As the whisky drinker demographic expands, the usual marketing tricks that we see in seemingly unrelated products will inevitably creep into the whisky business. The Macallan has long been synonymous with a distinct character of spirits finished in sherry casks. We reviewed a sherried example, the 12 year, recently. Clearly someone at the Macallan was a little sensitive about their “sherry monster” image. Expanding the product line with a tuned down product for the masses would seem like a very natural business plan (Fine Oak is matured in a mix of Bourbon and Sherry casks). After all, the gap between the cheap grocery store shelf scotches and the premium aged scotches is a bit of a grey area. The Macallan launched their Fine Oak 10 to compete with premium scotches at a price point that will keep them out of the glass case at the grocery store.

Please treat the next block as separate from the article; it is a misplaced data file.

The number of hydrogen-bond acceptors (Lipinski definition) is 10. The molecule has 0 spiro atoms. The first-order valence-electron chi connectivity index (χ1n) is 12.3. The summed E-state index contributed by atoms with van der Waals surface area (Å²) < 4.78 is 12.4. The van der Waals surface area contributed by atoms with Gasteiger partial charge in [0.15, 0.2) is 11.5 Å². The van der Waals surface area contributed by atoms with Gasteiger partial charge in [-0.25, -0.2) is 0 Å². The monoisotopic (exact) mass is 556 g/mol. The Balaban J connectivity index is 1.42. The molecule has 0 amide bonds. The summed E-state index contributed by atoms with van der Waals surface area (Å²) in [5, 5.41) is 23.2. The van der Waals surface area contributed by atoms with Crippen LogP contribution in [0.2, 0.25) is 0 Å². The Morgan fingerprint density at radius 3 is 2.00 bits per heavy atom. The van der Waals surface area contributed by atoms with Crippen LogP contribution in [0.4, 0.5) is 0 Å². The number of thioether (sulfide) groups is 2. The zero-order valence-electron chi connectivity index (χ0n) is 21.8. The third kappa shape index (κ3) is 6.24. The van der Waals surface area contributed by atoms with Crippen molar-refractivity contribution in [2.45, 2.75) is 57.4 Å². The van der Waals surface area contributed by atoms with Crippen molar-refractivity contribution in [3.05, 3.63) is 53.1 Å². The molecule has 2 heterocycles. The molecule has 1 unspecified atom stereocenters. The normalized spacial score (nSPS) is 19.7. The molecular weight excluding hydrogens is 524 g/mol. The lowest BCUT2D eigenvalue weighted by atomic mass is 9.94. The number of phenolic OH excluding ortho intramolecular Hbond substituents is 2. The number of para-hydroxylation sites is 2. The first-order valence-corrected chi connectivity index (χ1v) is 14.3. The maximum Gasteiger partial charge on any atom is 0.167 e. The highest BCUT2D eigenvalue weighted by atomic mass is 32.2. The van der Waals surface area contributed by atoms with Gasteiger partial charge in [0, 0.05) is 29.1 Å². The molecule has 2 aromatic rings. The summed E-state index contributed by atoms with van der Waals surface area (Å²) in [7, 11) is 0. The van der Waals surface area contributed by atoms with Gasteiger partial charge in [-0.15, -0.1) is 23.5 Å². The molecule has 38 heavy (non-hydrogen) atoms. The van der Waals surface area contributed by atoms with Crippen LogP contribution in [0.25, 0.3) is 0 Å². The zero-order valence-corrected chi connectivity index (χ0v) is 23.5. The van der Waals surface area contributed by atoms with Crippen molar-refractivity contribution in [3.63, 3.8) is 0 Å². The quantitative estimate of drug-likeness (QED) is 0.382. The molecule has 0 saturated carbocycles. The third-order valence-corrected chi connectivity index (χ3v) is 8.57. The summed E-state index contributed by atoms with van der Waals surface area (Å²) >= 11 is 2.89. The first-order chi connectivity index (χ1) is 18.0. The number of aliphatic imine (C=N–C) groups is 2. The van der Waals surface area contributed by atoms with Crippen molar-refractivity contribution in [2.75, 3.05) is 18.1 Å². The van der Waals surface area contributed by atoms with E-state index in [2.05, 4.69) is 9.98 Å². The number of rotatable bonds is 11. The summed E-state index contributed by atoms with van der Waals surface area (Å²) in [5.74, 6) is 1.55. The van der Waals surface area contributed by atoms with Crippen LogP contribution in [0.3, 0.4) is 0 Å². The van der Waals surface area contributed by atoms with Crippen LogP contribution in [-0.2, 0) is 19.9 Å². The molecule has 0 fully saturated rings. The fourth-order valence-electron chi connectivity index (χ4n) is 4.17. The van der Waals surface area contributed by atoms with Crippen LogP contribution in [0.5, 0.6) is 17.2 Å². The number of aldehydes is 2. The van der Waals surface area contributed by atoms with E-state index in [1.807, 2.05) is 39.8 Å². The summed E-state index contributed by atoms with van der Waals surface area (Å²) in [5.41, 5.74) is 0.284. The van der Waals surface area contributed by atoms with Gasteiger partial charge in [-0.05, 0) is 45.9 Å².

If a beverage is claiming to be lighter and easier drinking, it has no value if it is merely a diluted version of the original. It has to have a sense of balance in its own right, and still feel like a complete beverage. Macallan Fine Oak achieves this primarily by the long, dry and smooth finish that persists and remains smooth long after you’ve swallowed. The scents and flavours given off by a dram of Fine Oak will be welcoming to any whisky drinker. They are a little boring but very pleasant. Imagine a kitchen several hours after a strudel came out of the oven – a hint of grain and baking spices. This scotch feels very classy, and is a good argument for elegance in spirits in general. I can’t say I would buy it over Highland Park 12 for myself, but for a friend I just might.